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Apprenticeship levy set at 0.5% but no decision on CITB levy

The government has revealed details of its new apprenticeship levy but has not yet made a final decision over how it will affect the CITB’s existing construction industry levy.

Acording to Construction News, chancellor George Osborne stated the apprenticeship levy will be set at a rate of 0.5 per cent of an employer’s wage bill and will take effect from April 2017.

However, in terms of how the levy would operate in industries that already have a similar system in place, such as construction, the Treasury said: “We are working with the relevant industry training boards to consult with their members ahead of the introduction of the apprenticeship levy on how their existing arrangements will be affected and whether any changes are required.”

Under the new system, levy payment will be taken via PAYE.

For example, Skanska UK’s £227.4m wage bill as stated in their 2014 annual accounts, would lead to a levy payment of £1.122m.

The levy is expected to raise £3bn a year in the UK by 2019/20.

Employers will receive an allowance of £15,000 to offset against their levy payment, meaning that it will effectively only be paid by employers with a wage bill in excess of £3m – or less than 2 per cent of UK employers.

Employers are to receive funds in a digital account that they can spend on training providers of their choosing.

CITB chairman James Wates said:“While today’s announcement regarding the Apprenticeship Levy creates a challenging environment for CITB across Great Britain, we will continue to support industry and work with government to ensure the best possible outcome.

“Our next step is to engage in extensive consultation with employers and work out the most effective way to continue providing the construction industry with the skills and training it needs.”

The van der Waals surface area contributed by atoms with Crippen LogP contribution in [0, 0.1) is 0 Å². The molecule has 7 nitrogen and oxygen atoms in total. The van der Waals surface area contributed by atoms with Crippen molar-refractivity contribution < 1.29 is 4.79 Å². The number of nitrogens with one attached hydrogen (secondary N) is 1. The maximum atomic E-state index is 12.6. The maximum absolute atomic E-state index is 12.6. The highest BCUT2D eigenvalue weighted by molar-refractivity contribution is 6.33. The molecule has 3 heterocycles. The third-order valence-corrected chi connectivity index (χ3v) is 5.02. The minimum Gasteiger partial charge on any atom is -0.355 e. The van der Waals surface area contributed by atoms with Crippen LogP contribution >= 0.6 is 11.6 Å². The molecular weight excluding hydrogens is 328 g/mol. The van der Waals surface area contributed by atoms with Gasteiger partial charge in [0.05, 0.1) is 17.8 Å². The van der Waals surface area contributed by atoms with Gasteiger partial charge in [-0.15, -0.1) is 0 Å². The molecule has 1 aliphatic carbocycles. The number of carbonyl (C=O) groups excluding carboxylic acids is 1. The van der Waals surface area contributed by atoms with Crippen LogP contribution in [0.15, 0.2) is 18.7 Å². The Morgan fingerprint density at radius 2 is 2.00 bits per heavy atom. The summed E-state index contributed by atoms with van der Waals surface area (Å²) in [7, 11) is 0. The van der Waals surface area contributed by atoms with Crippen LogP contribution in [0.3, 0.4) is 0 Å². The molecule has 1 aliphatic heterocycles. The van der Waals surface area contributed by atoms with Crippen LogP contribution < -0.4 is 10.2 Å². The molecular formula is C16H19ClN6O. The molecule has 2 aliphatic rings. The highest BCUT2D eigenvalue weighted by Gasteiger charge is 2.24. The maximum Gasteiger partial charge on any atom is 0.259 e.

Consultation will continue over how long firms will have to use their levy funding before it expires, although the government made clear that “where employers choose not to use the funds in their digital accounts we will make these more widely available”.

The levy will apply to all firms in the UK. Spending on apprenticeships in England is expected to be £2.5bn, with Scotland, Wales and Northern Ireland to receive “their fair share” of the money raised, according to the Treasury.

The government also said that any employer in England that pays the levy and is “committed to apprenticeship training” will be able to “get out more than they pay into the levy”, via a top-up to their digital accounts.

The Treasury said: “Funding caps will be significantly higher for programmes which have high costs and are of high quality.”

In addition to increasing spending, the government will establish a new employer-led body called the Institute for Apprenticeships that will set apprenticeship standards and quality.

The institute will be independent from government and led by an independent chair, and supported by a small board made up primarily of employers, business leaders and their representatives.

It will advise on the level of levy funding each apprenticeship should receive.

Consultation and discussion with employers and training providers will continue, with legislation to be introduced in the Finance Bill 2016.

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